It’s March, and the dust has settled on the new year resolutions. Yah! Spring is just around the corner and it’s time for new growth and new learning.
For many people, the first step will be reading catalogues or browsing Google. There are so many ways to learn: webinars, classroom, books, online courses, study groups, podcasts, volunteering, mentoring, even on-the-job training. What to choose? Before you jump into a free webinar, or commit big bucks to longer-term learning program, take a good look at what you need to build your skills for the future you. Here’s the back story:
Rewind a couple of decades: I entered the Information Technology world in the hey-days of the eighties. There was always change, and we were expected to keep up with it. You could hold almost any role at any time (Tuesday a data architect, Friday a programmer). There was so much to learn. It was fun.
Fast forward a decade and a bit: When all you know is change, there is no change. I was starting to feel a bit, not jaded, but dull. I had taken courses, sat-in on webinars, done self-study on many topics. A lucky assignment to build and deliver project management training gave me direction. I had found my new fun – I wanted to teach more, consult less.
Confident in having a direction, I took a look at my skill set. I had good topic knowledge, was naturally comfortable in front of groups, and had sub-zero, zip, nada understanding about adult learners and adult education. This wasn’t something I could just “wing” – some careful thought and research was required. I started my research by looking at an adult education competency model developed by the Institute for Performance and Learning (a professional association dedicated to adult learning).
Professional organizations such as the International Institute of Business Analysis and the Project Management Institute also have competency models which outline expectations for junior, intermediate and senior skill levels(fees for the models apply to non-members). These are great tools; they’ll provide a baseline on your current skill set. Having a general direction and knowing your baseline is a one-two combination that can’t be beat when looking to build up your skills. To razor in on what training to take, consider these other elements:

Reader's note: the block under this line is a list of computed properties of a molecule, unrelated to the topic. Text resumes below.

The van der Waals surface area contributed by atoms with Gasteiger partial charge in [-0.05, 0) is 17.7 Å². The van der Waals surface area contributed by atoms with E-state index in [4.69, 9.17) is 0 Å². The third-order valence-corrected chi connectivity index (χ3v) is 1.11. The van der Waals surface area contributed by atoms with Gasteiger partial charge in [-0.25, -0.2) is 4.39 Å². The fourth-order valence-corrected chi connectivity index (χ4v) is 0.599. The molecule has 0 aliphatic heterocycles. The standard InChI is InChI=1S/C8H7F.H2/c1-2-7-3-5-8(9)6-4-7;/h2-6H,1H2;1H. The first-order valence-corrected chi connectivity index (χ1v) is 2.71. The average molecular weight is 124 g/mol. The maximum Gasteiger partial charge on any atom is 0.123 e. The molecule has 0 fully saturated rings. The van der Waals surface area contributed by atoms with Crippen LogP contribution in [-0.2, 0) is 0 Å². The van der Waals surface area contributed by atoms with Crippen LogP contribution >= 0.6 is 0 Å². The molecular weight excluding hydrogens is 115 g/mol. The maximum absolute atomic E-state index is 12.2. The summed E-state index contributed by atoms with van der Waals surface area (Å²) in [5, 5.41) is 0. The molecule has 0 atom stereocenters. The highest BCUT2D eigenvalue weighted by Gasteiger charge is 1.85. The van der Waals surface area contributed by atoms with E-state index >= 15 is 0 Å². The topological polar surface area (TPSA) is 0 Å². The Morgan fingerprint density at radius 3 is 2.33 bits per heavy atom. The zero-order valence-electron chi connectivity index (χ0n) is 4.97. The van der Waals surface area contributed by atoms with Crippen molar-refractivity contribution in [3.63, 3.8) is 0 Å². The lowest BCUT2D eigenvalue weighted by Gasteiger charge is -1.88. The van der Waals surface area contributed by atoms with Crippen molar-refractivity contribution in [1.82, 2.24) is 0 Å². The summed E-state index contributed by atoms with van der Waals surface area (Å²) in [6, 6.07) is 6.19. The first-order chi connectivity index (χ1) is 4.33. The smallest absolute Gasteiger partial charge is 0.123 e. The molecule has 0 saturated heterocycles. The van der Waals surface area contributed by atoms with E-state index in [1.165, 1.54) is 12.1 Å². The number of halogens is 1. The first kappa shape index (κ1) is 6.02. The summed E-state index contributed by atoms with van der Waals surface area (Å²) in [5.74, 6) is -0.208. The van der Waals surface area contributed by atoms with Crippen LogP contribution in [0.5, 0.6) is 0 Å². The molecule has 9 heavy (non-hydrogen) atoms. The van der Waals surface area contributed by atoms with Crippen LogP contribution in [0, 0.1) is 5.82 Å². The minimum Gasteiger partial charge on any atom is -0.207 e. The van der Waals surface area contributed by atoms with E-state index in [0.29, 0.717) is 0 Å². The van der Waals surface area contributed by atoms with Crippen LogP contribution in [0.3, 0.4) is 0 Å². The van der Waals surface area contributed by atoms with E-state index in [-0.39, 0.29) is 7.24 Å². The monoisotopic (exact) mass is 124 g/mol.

You are the key stakeholder in this analysis. Ultimately, you have to decide which opportunity is right to pursue, what growth is necessary. Your family and your employer are also stakeholders – they too, are impacted by your actions. They can be your biggest supporters. And, they will likely be the source of constraints to your solution, e.g. if you coach your child’s soccer team, you may not be able to take evening courses.
Ultimately you are pursuing learning to enhance your value. How you will measure that value. Often people look to something tangible (e.g. a salary bump-up). Maybe your learning will allow you to give back to your community. An example would be learning Robert’s Rules of Order, and becoming Secretary of your condo association.
From a context perspective, what is happening in the local business environment? Are businesses hiring? Are you employed? Have you been employed in the same industry for some time? Is that industry failing or growing? Is it time to learn about another industry?
What changes do you anticipate as a result of the training? Are you looking for an increase in salary, improved job opportunities, better conversation skills? Over what period of time would you like these changes to occur?
Your learning options, the solution, are numerous. Some solutions are better than others. The recommended alternative is dependent on your learning style, and the answers to the previous questions.
Speaking of solutions takes us to the “how” question. How will you get that training? What are the alternatives? How do you learn best? Face to face in a classroom, or something more individual? The volume of options is huge, and honestly, a bit boggling. But take it one, creative, future thinking “what” thought at a time. Happy Spring!